Kushner: Mideast plan won't say 'two states'

Kushner: Mideast plan won't say 'two states'

WASHINGTON – Agence France-Presse
Kushner: Mideast plan wont say two states

Jared Kushner revealed new contours on May 2 of the upcoming US peace plan for the Middle East, indicating that it will pull back from longstanding mentions of a two-state solution with the Palestinians and accept Jerusalem as Israel's capital.

Kushner, the son-in-law and senior adviser to President Donald Trump, is expected next month to present a long-awaited deal on behalf of the US administration, which has closely aligned itself with Israel's right wing.

Vowing to take a fresh approach, Kushner gave the administration's strongest indication yet that the plan will not propose two states for Israelis and Palestinians - for decades the US-backed goal in marathon peace talks.

"If you say 'two-state,' it means one thing to the Israelis, it means one thing to the Palestinians," Kushner said at the Washington Institute for Near East Policy.

"We said, you know, let's just not say it. Let's just say, let's work on the details of what this means," he said.

Kushner declined to give extensive details about the plan before its release but, asked if it would cover the final status between Israelis and Palestinians, he said: "That's correct, we will."

The Palestinian leadership has already said it does not accept mediation by Trump, whose evangelical Christian base is fervently pro-Israel and whose long list of actions in support of the Jewish state includes moving the US embassy to Jerusalem.

Israel considers the holy city its eternal capital, but Palestinians want east Jerusalem as part of a future state.

Kushner, who is also widely distrusted by the Palestinians for his family ties with Israeli Prime Minister Benjamin Netanyahu, said Trump asked him before his Jerusalem decision how it would affect peace prospects.

"The answer I gave him was I think short term it's probably harder, because people will be more reactive and emotional," Kushner said.

"But long term I think it helps because what we need to start doing is just recognizing truths, and I think that when we recognized Jerusalem, that is a truth - Jerusalem is the capital of Israel, and that would be part of any final agreement anyway," he said.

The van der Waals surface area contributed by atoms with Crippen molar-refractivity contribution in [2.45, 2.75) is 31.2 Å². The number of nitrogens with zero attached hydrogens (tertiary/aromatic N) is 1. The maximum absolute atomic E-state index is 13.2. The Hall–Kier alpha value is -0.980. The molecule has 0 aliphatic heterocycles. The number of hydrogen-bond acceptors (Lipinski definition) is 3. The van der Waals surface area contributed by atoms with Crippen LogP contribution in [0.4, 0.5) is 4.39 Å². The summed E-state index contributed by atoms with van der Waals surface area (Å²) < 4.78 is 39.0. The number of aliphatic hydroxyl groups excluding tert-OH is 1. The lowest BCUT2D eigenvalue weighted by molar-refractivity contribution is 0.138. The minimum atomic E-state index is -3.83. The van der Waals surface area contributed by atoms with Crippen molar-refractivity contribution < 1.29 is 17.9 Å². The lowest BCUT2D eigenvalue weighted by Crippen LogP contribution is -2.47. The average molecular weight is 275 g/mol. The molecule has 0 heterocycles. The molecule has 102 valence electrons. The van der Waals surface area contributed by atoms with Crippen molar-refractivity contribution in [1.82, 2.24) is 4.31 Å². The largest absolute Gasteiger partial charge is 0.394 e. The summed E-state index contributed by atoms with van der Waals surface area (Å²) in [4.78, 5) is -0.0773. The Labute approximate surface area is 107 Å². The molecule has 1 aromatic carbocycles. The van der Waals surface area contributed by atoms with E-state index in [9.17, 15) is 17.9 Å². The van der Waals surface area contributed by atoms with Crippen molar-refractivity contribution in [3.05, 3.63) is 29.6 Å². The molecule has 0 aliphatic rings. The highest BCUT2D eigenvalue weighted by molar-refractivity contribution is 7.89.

Netanyahu, campaigning in his successful re-election bid last month, vowed to annex parts of the West Bank, a step that would all but doom a Palestinian state.

Netanyahu's stance has alienated even longtime advocates for Israel within the US Democratic Party, who question whether the nation can remain both Jewish and democratic while millions of Palestinians live under occupation.         But Kushner promised that Israel would make compromises, too. He said his team had spoken to Palestinian businesspeople and ordinary residents and believed the peace plan will be "very acceptable to them."               

Kushner has reached out to oil-rich Gulf Arabs in an apparent bid to create economic incentives for occupied Palestinians.

"It's been very disheartening for us to see the Palestinian leadership has basically been attacking a plan (when) they don't know what it is," Kushner said.

"If they truly cared about making the lives of the Palestinian people better, I think they would have taken very different decisions over the past year - and maybe over the last 20 years," he said.

Kushner acknowledged that he may not be the one who finally makes peace in the Middle East, but said he at the very least wanted to "change the discussion."

"Our approach has been, if we're going to fail, we don't want to fail doing it the same way it's been done in the past," he said.

But Kushner, whose role in government alongside his wife Ivanka Trump has drawn heated criticism on ethical grounds, is at least assured of support in one key corner.

"When you work for a president, you try hard not to disappoint, but you can disappoint. When you work for your father-in-law, you can't disappoint."